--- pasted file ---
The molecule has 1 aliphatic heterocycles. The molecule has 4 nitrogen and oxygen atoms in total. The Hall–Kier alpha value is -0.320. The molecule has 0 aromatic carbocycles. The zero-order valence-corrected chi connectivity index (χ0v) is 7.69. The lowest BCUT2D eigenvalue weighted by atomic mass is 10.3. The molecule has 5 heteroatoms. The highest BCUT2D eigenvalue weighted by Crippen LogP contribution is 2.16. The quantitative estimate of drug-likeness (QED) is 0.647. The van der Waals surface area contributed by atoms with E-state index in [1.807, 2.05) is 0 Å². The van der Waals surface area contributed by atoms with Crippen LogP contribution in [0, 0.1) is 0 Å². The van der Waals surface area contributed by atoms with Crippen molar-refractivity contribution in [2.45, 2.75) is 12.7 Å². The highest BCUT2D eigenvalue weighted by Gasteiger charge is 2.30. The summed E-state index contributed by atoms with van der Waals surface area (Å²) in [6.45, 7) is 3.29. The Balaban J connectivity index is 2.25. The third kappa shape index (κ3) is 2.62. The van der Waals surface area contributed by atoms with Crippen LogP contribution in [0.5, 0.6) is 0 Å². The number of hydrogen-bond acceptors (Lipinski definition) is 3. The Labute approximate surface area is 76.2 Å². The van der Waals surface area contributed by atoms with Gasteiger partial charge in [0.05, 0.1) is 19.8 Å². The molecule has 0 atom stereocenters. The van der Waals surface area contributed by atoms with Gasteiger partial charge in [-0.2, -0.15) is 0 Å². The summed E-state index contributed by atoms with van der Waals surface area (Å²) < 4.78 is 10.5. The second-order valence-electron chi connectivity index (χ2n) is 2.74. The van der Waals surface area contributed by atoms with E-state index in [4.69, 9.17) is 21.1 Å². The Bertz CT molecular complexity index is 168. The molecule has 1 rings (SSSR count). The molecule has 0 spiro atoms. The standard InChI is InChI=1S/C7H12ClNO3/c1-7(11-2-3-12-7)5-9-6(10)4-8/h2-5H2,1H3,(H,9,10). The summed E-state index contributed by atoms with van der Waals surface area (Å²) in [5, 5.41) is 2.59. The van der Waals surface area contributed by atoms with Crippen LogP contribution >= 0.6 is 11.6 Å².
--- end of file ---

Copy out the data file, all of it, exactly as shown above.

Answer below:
The molecule has 1 aliphatic heterocycles. The molecule has 4 nitrogen and oxygen atoms in total. The Hall–Kier alpha value is -0.320. The molecule has 0 aromatic carbocycles. The zero-order valence-corrected chi connectivity index (χ0v) is 7.69. The lowest BCUT2D eigenvalue weighted by atomic mass is 10.3. The molecule has 5 heteroatoms. The highest BCUT2D eigenvalue weighted by Crippen LogP contribution is 2.16. The quantitative estimate of drug-likeness (QED) is 0.647. The van der Waals surface area contributed by atoms with E-state index in [1.807, 2.05) is 0 Å². The van der Waals surface area contributed by atoms with Crippen LogP contribution in [0, 0.1) is 0 Å². The van der Waals surface area contributed by atoms with Crippen molar-refractivity contribution in [2.45, 2.75) is 12.7 Å². The highest BCUT2D eigenvalue weighted by Gasteiger charge is 2.30. The summed E-state index contributed by atoms with van der Waals surface area (Å²) in [6.45, 7) is 3.29. The Balaban J connectivity index is 2.25. The third kappa shape index (κ3) is 2.62. The van der Waals surface area contributed by atoms with Crippen LogP contribution in [0.5, 0.6) is 0 Å². The number of hydrogen-bond acceptors (Lipinski definition) is 3. The Labute approximate surface area is 76.2 Å². The van der Waals surface area contributed by atoms with Gasteiger partial charge in [0.05, 0.1) is 19.8 Å². The molecule has 0 atom stereocenters. The van der Waals surface area contributed by atoms with Gasteiger partial charge in [-0.2, -0.15) is 0 Å². The summed E-state index contributed by atoms with van der Waals surface area (Å²) < 4.78 is 10.5. The second-order valence-electron chi connectivity index (χ2n) is 2.74. The van der Waals surface area contributed by atoms with E-state index in [4.69, 9.17) is 21.1 Å². The Bertz CT molecular complexity index is 168. The molecule has 1 rings (SSSR count). The molecule has 0 spiro atoms. The standard InChI is InChI=1S/C7H12ClNO3/c1-7(11-2-3-12-7)5-9-6(10)4-8/h2-5H2,1H3,(H,9,10). The summed E-state index contributed by atoms with van der Waals surface area (Å²) in [5, 5.41) is 2.59. The van der Waals surface area contributed by atoms with Crippen LogP contribution >= 0.6 is 11.6 Å².